Monday 29 October 1990

I must wait at home this Monday morning for the man (or woman) who is coming to lay new lino in the kitchen. I have waited a long time for this moment. The carpet shop - Carpetright Ha Ha - have continued to blame the manufacturers for the delay. My goodwill is at an end, if the man (or woman) does not arrive by midday (I am booked for an AM visit) I shall hit the roof over my un-linoleumed floor. I resisted the temptation to start writing letters to the head office over the fiasco with Mum’s camera, but I shall not be so kind and goodhearted to Carpetright Ha Ha. I bought Mum a cheap camera from the Brighton Jessops last Christmas. It went wrong almost immediately so I had to return it to the shop for a replacement. The new camera soon malfunctioned also. Unfortunately Mum doesn’t use a camera very often so it wasn’t until the summer, during her first foreign holiday in years, that the new camera went wrong. By this time she was on her third film of the year. The first film had been ruined by the first camera, one set of pictures had come out reasonably well, and then, at frame 8 on the third film, a little cloud of smoke emerged out of the cute white cheap camera, brand name Sirius. With one thing and another, it wasn’t until October that I returned yet again to Jessops. No one in the shop had any authority to compensate me for more than a free film. The young man told me that one couldn’t expect too much from a cheap camera. I said, I expected it to work. He recommended a camera more than twice as expensive but could not offer me a price reduction. After two trips by me, and another by B, after several telephone conversations between the young man and Jessops head office, we finally managed to get a £5.90 discount. So that, having originally purchased a camera for £17, having had countless problems with it, I was obliged to fork out a further £23 for a replacement. It was hard restraining myself, but I couldn’t see how I was really going to gain out of this one. I might have squeezed another £10 out of them or perhaps £15, it didn’t seem worth my time in writing the letters.

Nearly 11 am, and he (or she) still hasn’t arrived.

Professionally, my week in Brussels turned out quite well, even though it started rather slowly. Winning an interview with the Environment Commissioner Carlo Ripa did Meana helped enormously. Unlike my interview with the Energy Commissioner last January, which was quite long and covered a lot of subject, this one was brief and orientated rather towards a single news item in the hope that I could get it published in the ‘Financial Times’ itself. It seems there was some confusion and the spokesman, a dark and frowning Greek called Stathopoulos, had not understood I was from the lesser world of FT newsletters. Nevertheless, I convinced him of my importance and that if the Commissioner were to give me some news, I might be able to get it in the FT proper. He did in fact give me news, much to my surprise, which I duly turned into a 600 word story for the FT, writing some in Brussels on the Thursday night and some in the office on Friday afternoon. The reason, dear diary, why I bothered with the FT at all is because Lucy Kellaway, FT Brussels correspondent, who I met earlier in the week, quite genuinely (or so it seemed) offered to support any scoops I might have from Brussels with the European desk editors in London. Well, of course, when it came to it, she was ever so busy, and my idea was an environment story not an energy one, and Tim Dixon handles environment. Late on Friday, she agreed I could send my story by fax to the FT with a note that she, Lucy Kellaway, had suggested I do so. The story was simply more details on Ripa did Meana’s plans to bring in a far-reaching carbon tax to pay for energy-saving incentives in domestic Member States but also in the international arena. There was not a flicker of response from the FT on Friday nor the weekend, not a phone call checking some item in the story or to confirm they had even received it. I bought the FT on Saturday - didn’t think much of the weekend edition - and there was certainly no article there. I haven’t looked this morning, but I don’t believe they would publish it without first talking to me. It is not so much my name I want to see on the pink paper as a credit to the journal ‘EC Energy Monthly’. There’s so many people out there in the marketplace who don’t even know it exists yet.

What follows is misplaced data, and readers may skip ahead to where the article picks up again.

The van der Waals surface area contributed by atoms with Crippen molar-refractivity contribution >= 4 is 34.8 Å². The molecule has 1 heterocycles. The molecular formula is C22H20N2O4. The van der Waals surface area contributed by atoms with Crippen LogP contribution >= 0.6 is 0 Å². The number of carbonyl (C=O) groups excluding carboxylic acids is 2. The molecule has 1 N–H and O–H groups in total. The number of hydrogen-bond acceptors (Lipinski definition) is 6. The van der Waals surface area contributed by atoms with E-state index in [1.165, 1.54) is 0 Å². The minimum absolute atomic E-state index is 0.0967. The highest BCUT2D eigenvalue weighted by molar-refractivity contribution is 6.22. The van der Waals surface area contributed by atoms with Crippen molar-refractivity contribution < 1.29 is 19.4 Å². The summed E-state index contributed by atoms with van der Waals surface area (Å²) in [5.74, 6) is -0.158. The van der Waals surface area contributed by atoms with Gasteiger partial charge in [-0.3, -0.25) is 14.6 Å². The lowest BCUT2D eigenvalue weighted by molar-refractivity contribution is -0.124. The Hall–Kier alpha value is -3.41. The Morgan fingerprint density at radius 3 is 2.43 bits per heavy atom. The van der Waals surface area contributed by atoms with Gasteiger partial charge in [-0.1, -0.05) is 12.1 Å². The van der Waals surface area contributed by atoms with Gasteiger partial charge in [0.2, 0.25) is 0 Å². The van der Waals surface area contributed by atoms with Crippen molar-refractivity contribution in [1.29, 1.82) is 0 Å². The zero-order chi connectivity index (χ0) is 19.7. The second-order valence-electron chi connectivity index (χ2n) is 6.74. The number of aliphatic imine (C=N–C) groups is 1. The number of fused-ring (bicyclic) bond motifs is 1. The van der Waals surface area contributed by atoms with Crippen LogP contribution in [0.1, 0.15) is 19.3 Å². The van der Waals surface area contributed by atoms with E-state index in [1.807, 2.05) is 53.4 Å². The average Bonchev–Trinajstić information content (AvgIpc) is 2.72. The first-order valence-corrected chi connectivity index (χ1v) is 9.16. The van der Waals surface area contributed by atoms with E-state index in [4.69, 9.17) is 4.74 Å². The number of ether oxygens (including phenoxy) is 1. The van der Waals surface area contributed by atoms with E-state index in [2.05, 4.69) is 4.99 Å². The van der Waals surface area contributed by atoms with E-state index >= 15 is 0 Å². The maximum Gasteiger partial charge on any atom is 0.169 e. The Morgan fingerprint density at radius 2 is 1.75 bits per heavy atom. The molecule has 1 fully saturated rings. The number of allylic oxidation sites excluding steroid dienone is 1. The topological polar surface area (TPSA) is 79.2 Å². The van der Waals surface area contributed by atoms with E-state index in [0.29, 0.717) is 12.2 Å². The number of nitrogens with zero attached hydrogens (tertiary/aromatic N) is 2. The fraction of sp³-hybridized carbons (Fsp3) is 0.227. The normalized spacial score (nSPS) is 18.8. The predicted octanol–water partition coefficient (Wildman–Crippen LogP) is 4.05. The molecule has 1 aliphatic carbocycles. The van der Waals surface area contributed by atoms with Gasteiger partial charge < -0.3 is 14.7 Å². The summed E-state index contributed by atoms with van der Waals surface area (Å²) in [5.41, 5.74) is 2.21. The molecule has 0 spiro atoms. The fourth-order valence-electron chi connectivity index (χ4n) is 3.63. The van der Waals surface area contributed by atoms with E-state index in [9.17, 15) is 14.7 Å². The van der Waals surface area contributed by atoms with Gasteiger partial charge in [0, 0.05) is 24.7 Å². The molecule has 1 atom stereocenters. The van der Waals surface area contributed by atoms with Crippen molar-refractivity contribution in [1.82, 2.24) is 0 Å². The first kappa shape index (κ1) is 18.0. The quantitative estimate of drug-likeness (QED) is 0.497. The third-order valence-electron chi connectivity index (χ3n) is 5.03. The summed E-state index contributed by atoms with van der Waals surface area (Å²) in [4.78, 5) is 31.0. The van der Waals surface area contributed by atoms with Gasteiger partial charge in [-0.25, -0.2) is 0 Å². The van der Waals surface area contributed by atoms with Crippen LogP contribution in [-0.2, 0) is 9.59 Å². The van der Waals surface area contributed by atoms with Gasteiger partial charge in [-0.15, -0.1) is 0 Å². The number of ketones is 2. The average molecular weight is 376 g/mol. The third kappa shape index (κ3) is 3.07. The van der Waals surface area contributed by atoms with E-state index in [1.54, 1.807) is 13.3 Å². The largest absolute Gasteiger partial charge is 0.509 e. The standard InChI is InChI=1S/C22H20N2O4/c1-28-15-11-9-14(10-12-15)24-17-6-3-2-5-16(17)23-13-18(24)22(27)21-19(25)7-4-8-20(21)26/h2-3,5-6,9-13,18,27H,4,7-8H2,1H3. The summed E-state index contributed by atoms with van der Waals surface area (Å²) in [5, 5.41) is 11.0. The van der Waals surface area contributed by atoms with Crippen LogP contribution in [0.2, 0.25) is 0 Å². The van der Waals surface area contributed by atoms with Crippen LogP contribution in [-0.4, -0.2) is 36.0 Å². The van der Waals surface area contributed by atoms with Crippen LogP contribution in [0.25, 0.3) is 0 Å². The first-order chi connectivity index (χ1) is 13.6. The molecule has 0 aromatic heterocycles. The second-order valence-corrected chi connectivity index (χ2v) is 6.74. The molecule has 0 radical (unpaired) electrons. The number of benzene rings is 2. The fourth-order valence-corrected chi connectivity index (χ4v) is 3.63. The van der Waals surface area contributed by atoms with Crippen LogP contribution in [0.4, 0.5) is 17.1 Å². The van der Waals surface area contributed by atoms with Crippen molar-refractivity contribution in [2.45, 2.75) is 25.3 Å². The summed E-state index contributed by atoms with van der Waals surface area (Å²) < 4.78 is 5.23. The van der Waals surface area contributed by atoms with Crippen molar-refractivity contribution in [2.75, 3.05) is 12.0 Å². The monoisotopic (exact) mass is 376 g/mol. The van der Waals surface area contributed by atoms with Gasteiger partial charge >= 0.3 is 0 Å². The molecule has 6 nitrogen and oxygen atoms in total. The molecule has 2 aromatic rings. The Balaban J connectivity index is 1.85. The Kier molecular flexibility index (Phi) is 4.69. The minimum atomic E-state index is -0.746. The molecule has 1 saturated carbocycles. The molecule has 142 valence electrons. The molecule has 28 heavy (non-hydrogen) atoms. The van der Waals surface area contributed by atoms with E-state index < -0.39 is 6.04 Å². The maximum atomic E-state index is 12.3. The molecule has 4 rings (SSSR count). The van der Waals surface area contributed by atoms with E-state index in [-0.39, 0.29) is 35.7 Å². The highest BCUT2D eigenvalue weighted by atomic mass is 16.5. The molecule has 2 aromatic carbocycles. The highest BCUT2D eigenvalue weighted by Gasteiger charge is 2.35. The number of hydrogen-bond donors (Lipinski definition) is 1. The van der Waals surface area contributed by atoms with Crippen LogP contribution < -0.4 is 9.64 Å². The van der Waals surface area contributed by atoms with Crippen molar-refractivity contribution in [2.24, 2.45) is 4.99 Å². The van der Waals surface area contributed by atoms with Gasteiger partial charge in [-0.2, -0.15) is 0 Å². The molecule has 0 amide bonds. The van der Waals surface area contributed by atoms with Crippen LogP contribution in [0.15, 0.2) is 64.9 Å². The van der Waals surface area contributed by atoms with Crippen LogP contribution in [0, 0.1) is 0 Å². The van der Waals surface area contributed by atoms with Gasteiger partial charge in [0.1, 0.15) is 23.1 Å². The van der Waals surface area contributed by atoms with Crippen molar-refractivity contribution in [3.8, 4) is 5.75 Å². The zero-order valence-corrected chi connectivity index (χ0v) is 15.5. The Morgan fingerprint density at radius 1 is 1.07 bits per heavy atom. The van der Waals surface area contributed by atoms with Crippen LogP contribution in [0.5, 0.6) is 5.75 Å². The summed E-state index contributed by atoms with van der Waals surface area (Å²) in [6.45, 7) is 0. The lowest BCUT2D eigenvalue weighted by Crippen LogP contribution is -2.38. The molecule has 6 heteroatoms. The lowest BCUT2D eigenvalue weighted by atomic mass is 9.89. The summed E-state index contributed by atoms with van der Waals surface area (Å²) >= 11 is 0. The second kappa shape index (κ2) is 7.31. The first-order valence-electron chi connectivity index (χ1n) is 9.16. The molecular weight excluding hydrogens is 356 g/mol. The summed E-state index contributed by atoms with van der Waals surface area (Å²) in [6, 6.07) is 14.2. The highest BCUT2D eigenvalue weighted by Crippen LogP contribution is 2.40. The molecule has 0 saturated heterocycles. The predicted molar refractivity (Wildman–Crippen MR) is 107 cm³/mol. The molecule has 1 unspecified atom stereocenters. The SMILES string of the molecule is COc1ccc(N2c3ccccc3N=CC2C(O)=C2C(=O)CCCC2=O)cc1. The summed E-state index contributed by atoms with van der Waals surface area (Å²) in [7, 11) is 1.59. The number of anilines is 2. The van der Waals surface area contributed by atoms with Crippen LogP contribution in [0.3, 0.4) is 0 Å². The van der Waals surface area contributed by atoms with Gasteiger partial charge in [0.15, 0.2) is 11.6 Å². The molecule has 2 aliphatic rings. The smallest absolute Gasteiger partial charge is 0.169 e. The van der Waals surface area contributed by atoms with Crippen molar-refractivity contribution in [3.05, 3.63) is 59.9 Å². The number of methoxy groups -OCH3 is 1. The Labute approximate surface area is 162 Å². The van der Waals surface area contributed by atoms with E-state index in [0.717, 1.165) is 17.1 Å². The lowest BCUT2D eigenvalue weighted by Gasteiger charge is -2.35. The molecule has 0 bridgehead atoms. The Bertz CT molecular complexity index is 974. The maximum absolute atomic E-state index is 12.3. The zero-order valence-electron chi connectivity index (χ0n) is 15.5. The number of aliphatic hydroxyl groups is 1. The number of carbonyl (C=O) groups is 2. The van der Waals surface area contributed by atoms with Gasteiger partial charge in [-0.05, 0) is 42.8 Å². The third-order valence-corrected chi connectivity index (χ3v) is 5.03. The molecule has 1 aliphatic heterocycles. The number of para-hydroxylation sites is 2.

I had a profitable trip to DG 12 (research) as well. I met two people, one in charge of energy saving projects and the other in charge of renewables. The latter gave me a copy of the summary of a ‘black paper’ about nuclear fusion. He lives under the funding shadow of nuclear energy: research into fusion gains some forty times the amount of Commission money that is given to photovoltaics, for example. It is in his interest to feed out as much bad publicity as he can about fusion so long as none of it can be traced back to him. I convinced him he could trust me. And he can. At the transport Directorate-General, I learned that a new report has been published on transport and global warming, I will get that in the post. At the competition DG (Leon Brittan’s) I also discovered plans to dismantle any national restrictions on imports and exports of electricity.

In terms of going to live in Brussels, I did not achieve very much. I was double-crossed over the one flat I had arranged to see, in that when I got there I was told it had been promised to someone else. My next move now, I suppose, will be to go to Brussels simply to find a flat and not confuse my time there with any other objectives. Before I do that I must be 100% convinced that I am making the right move. Had this flat worked out I would have been propelled onwards without the need to jump the hurdle consciously.